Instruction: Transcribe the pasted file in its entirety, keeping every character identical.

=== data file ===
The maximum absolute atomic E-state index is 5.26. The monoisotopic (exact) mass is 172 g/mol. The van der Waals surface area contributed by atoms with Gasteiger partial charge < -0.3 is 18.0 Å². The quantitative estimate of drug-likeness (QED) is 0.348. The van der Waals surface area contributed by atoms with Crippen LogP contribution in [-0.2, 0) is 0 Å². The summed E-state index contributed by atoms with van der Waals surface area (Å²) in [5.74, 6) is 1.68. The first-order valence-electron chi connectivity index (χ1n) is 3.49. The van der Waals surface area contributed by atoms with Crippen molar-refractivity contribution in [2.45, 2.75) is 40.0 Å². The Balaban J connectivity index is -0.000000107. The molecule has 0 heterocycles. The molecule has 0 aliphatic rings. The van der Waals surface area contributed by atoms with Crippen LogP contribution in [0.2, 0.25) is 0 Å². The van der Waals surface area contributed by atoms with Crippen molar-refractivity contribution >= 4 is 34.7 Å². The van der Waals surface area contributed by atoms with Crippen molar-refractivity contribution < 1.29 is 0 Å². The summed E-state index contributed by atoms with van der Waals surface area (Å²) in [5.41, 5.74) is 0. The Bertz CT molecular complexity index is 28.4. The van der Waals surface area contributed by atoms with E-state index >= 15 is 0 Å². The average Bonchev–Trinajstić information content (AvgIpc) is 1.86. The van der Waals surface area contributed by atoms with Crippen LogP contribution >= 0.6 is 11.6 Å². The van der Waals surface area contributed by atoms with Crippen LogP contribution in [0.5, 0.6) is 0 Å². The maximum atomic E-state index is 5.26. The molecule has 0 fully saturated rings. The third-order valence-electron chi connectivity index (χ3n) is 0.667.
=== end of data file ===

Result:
The maximum absolute atomic E-state index is 5.26. The monoisotopic (exact) mass is 172 g/mol. The van der Waals surface area contributed by atoms with Gasteiger partial charge < -0.3 is 18.0 Å². The quantitative estimate of drug-likeness (QED) is 0.348. The van der Waals surface area contributed by atoms with Crippen LogP contribution in [-0.2, 0) is 0 Å². The summed E-state index contributed by atoms with van der Waals surface area (Å²) in [5.74, 6) is 1.68. The first-order valence-electron chi connectivity index (χ1n) is 3.49. The van der Waals surface area contributed by atoms with Crippen molar-refractivity contribution in [2.45, 2.75) is 40.0 Å². The Balaban J connectivity index is -0.000000107. The molecule has 0 heterocycles. The molecule has 0 aliphatic rings. The van der Waals surface area contributed by atoms with Crippen LogP contribution in [0.2, 0.25) is 0 Å². The van der Waals surface area contributed by atoms with Crippen molar-refractivity contribution >= 4 is 34.7 Å². The van der Waals surface area contributed by atoms with Crippen molar-refractivity contribution < 1.29 is 0 Å². The summed E-state index contributed by atoms with van der Waals surface area (Å²) in [5.41, 5.74) is 0. The Bertz CT molecular complexity index is 28.4. The van der Waals surface area contributed by atoms with E-state index >= 15 is 0 Å². The average Bonchev–Trinajstić information content (AvgIpc) is 1.86. The van der Waals surface area contributed by atoms with Crippen LogP contribution >= 0.6 is 11.6 Å². The van der Waals surface area contributed by atoms with Crippen LogP contribution in [0.5, 0.6) is 0 Å². The maximum atomic E-state index is 5.26. The molecule has 0 fully saturated rings. The third-order valence-electron chi connectivity index (χ3n) is 0.667.